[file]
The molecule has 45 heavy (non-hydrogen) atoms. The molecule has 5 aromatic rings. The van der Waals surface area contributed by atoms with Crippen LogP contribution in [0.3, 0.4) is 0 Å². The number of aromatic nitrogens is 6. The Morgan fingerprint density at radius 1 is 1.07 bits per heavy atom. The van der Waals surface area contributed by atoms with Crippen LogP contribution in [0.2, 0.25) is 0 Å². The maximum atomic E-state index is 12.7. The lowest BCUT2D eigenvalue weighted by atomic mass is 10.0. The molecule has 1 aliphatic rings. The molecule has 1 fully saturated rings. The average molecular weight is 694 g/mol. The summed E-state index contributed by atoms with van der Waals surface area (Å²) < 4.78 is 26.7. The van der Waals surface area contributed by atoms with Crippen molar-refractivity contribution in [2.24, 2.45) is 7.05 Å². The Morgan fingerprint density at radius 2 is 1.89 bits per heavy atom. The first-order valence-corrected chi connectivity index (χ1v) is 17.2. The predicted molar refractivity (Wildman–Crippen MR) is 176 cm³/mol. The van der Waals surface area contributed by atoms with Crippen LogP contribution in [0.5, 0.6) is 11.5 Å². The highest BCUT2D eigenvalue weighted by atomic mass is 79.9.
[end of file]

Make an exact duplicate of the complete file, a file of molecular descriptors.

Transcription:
The molecule has 45 heavy (non-hydrogen) atoms. The molecule has 5 aromatic rings. The van der Waals surface area contributed by atoms with Crippen LogP contribution in [0.3, 0.4) is 0 Å². The number of aromatic nitrogens is 6. The Morgan fingerprint density at radius 1 is 1.07 bits per heavy atom. The van der Waals surface area contributed by atoms with Crippen LogP contribution in [0.2, 0.25) is 0 Å². The maximum atomic E-state index is 12.7. The lowest BCUT2D eigenvalue weighted by atomic mass is 10.0. The molecule has 1 aliphatic rings. The molecule has 1 fully saturated rings. The average molecular weight is 694 g/mol. The summed E-state index contributed by atoms with van der Waals surface area (Å²) < 4.78 is 26.7. The van der Waals surface area contributed by atoms with Crippen molar-refractivity contribution in [2.24, 2.45) is 7.05 Å². The Morgan fingerprint density at radius 2 is 1.89 bits per heavy atom. The first-order valence-corrected chi connectivity index (χ1v) is 17.2. The predicted molar refractivity (Wildman–Crippen MR) is 176 cm³/mol. The van der Waals surface area contributed by atoms with Crippen LogP contribution in [0.5, 0.6) is 11.5 Å². The highest BCUT2D eigenvalue weighted by atomic mass is 79.9.